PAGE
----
The cost of fuel in Melton is set to plummet according to motoring organisation the RAC, who predict prices might even drop to under £1 a litre in the new year.
If fuel prices fall below the £1 barrier in January, it will be the first time in nearly six years they have been that low.
In recent months the price of crude oil has plummeted, leading to a gradual fall in prices at the pumps.
The average price of fuel in Melton at the time of going to press according to the website PetrolPrices.com is 113.9p for petrol and 119.9p for diesel.
But motorists in Melton are still said to be paying more on average than other towns such as Oakham and Grantham.
Elaine Faulkner, of Elaines Taxis, said: “We have 16 cars that would usually fill up twice a week on Nottingham Road.
“Although our drivers don’t pay the price at the pump due to having special rate business cards these changes can only help our business.”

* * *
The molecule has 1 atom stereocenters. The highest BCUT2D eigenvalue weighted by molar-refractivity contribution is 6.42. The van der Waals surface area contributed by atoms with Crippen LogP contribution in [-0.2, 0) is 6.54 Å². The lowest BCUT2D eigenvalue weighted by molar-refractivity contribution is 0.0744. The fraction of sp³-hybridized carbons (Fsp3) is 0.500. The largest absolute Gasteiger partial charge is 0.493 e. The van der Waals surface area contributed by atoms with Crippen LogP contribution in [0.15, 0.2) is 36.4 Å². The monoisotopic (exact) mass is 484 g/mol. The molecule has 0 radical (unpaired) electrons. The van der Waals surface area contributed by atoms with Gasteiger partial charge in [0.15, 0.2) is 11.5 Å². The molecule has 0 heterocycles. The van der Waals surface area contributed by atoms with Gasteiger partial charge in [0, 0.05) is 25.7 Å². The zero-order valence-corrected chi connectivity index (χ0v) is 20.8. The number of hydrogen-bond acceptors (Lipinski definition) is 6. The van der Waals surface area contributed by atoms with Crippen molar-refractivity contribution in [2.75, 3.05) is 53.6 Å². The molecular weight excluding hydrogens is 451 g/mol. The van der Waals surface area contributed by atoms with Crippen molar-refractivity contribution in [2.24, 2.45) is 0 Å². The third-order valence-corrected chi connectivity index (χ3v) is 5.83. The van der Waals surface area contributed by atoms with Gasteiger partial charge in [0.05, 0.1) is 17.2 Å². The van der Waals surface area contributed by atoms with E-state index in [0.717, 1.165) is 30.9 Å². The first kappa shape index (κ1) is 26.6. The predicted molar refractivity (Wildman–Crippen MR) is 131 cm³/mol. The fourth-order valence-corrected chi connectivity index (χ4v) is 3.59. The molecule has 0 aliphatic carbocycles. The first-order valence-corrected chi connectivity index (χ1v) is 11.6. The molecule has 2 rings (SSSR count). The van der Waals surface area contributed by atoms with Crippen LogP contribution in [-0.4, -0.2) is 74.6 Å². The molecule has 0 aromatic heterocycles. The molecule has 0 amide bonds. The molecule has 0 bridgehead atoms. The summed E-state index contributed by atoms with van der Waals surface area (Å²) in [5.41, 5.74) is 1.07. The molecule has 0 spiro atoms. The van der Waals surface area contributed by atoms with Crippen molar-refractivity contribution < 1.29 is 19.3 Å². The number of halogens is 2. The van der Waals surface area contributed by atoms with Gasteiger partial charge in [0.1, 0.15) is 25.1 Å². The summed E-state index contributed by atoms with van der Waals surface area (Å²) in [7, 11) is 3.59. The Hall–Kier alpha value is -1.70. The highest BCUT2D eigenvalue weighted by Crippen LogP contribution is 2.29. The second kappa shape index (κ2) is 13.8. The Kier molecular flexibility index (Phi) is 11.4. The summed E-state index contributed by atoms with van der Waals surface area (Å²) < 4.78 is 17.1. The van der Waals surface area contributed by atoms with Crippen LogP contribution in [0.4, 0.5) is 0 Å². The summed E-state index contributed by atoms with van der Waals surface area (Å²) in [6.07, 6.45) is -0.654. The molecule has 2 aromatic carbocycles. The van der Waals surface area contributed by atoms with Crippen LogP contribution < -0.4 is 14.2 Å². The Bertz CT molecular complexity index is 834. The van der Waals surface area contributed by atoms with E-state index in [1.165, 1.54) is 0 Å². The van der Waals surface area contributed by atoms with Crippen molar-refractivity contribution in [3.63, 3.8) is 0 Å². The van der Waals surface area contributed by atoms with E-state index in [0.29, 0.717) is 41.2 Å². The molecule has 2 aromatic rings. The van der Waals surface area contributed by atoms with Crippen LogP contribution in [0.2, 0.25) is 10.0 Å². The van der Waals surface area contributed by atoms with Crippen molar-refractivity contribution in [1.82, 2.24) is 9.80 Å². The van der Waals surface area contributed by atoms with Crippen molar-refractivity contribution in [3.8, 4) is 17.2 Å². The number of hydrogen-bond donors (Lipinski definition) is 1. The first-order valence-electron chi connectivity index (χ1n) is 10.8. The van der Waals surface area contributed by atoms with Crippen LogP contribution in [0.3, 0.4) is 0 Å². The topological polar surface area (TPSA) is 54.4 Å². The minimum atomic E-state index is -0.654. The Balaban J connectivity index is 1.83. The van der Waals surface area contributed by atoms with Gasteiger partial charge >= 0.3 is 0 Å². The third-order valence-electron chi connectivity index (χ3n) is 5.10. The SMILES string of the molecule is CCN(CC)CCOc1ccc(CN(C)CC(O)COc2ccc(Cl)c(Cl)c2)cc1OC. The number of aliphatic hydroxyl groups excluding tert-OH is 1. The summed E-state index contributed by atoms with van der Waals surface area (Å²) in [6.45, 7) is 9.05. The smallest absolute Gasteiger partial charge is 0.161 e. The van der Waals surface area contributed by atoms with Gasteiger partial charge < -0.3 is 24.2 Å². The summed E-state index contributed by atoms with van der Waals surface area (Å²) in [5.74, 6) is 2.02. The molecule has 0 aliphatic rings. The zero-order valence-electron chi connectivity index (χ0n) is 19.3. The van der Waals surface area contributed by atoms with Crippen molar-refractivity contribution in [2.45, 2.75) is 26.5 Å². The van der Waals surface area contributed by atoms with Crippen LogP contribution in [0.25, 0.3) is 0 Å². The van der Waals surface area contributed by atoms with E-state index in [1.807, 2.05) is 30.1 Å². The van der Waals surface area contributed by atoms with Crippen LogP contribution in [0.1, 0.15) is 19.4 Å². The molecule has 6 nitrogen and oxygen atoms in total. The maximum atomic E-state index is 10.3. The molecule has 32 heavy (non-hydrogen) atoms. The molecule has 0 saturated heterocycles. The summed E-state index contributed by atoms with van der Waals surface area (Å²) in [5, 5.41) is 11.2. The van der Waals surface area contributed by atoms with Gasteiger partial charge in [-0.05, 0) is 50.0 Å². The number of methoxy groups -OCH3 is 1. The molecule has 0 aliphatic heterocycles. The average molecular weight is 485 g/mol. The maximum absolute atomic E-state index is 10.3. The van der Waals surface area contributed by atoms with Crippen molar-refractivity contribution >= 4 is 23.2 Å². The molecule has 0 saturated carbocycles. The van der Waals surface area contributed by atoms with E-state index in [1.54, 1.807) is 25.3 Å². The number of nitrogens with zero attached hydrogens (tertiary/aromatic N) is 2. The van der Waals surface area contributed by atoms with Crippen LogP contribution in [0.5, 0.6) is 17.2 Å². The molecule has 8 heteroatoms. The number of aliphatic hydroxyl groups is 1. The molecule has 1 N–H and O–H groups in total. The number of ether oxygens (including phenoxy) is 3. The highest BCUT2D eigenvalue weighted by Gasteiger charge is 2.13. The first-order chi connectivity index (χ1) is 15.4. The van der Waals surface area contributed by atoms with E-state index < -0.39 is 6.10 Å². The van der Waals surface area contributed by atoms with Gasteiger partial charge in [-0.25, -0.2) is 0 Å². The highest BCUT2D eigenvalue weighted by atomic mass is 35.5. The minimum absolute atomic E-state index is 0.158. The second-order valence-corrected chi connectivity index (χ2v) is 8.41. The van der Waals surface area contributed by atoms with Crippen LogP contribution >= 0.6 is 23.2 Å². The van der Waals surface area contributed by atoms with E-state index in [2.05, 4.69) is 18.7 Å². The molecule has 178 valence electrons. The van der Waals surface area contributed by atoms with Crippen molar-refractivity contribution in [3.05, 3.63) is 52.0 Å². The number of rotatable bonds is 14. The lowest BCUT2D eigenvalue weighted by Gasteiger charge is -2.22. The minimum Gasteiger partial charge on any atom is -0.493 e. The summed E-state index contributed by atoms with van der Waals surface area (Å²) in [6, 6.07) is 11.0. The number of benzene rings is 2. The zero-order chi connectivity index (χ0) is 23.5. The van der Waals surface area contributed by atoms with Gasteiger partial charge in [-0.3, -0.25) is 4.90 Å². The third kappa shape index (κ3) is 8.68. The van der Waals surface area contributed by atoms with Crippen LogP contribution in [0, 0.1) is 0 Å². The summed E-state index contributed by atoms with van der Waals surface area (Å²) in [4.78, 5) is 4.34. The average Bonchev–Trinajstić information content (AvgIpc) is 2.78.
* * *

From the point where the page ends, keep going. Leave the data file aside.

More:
John Southerington, of W. Southerington & Sons Ltd a removal firm, said: “Since the collapse of the housing market in 2007 we’ve had to absorb massive increases in fuel costs.
“We get our fuel delivered by a supplier from Nottingham as there seems to be a strange situation in Melton, meaning current prices are just silly. We currently get a rate of 117p a litre for diesel.
“At last it seems there is light at the end of the tunnel and we are pleased fuel prices are heading in the right direction.”
The RAC said the cost of visiting family and friends over Christmas was the cheapest its been for nearly five years and the prospect of fuel prices dipping below £1 is incredible, particularly when prices at the beginning of 2014 seemed to be heading for an increase.
Simon Williams, an RAC fuel spokesman, said: “Current forecasts are for average petrol prices to fall to below 110p a litre in the next fortnight and diesel to drop to under 116p. Retailers will almost certainly be selling petrol for around 105p a litre, or even lower, quite soon.”
Simon said that it is important to realise that the fuel market can always change, due to a number of factors, including the strength of the pound and the global supply of oil.